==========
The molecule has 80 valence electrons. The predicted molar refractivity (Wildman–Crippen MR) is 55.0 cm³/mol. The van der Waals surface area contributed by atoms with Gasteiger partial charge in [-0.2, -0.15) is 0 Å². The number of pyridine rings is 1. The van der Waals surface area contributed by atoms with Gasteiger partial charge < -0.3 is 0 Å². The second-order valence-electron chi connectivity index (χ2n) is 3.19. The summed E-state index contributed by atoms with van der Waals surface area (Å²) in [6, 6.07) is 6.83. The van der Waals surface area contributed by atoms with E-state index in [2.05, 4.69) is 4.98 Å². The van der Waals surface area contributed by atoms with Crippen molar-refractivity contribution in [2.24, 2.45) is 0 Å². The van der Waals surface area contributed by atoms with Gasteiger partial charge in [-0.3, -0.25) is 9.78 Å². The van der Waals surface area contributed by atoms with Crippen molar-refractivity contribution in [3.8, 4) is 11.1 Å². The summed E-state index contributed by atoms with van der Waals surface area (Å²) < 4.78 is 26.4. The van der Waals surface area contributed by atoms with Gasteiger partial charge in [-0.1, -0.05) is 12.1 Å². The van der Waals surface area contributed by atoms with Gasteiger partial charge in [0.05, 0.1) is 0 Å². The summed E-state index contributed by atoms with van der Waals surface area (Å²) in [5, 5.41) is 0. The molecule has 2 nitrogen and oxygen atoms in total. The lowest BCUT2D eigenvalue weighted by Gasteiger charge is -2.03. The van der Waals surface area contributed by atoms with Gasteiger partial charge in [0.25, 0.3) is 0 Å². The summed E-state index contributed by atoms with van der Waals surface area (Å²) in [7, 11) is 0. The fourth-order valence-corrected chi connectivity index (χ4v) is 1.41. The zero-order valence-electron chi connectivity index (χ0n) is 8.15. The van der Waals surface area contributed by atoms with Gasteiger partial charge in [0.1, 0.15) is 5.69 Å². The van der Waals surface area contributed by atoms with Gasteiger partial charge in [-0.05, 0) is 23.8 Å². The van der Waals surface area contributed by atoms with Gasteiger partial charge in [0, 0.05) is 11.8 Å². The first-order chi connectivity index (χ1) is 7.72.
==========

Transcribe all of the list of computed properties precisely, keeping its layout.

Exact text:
The molecule has 80 valence electrons. The predicted molar refractivity (Wildman–Crippen MR) is 55.0 cm³/mol. The van der Waals surface area contributed by atoms with Gasteiger partial charge in [-0.2, -0.15) is 0 Å². The number of pyridine rings is 1. The van der Waals surface area contributed by atoms with Gasteiger partial charge < -0.3 is 0 Å². The second-order valence-electron chi connectivity index (χ2n) is 3.19. The summed E-state index contributed by atoms with van der Waals surface area (Å²) in [6, 6.07) is 6.83. The van der Waals surface area contributed by atoms with E-state index in [2.05, 4.69) is 4.98 Å². The van der Waals surface area contributed by atoms with Crippen molar-refractivity contribution in [2.24, 2.45) is 0 Å². The van der Waals surface area contributed by atoms with Gasteiger partial charge in [-0.3, -0.25) is 9.78 Å². The van der Waals surface area contributed by atoms with Crippen molar-refractivity contribution in [3.8, 4) is 11.1 Å². The summed E-state index contributed by atoms with van der Waals surface area (Å²) < 4.78 is 26.4. The van der Waals surface area contributed by atoms with Gasteiger partial charge in [-0.1, -0.05) is 12.1 Å². The van der Waals surface area contributed by atoms with Gasteiger partial charge in [0.05, 0.1) is 0 Å². The summed E-state index contributed by atoms with van der Waals surface area (Å²) in [5, 5.41) is 0. The molecule has 2 nitrogen and oxygen atoms in total. The lowest BCUT2D eigenvalue weighted by Gasteiger charge is -2.03. The van der Waals surface area contributed by atoms with Gasteiger partial charge in [0.25, 0.3) is 0 Å². The summed E-state index contributed by atoms with van der Waals surface area (Å²) in [7, 11) is 0. The fourth-order valence-corrected chi connectivity index (χ4v) is 1.41. The zero-order valence-electron chi connectivity index (χ0n) is 8.15. The van der Waals surface area contributed by atoms with Gasteiger partial charge in [0.1, 0.15) is 5.69 Å². The van der Waals surface area contributed by atoms with Gasteiger partial charge in [-0.05, 0) is 23.8 Å². The van der Waals surface area contributed by atoms with Gasteiger partial charge in [0, 0.05) is 11.8 Å². The first-order chi connectivity index (χ1) is 7.72.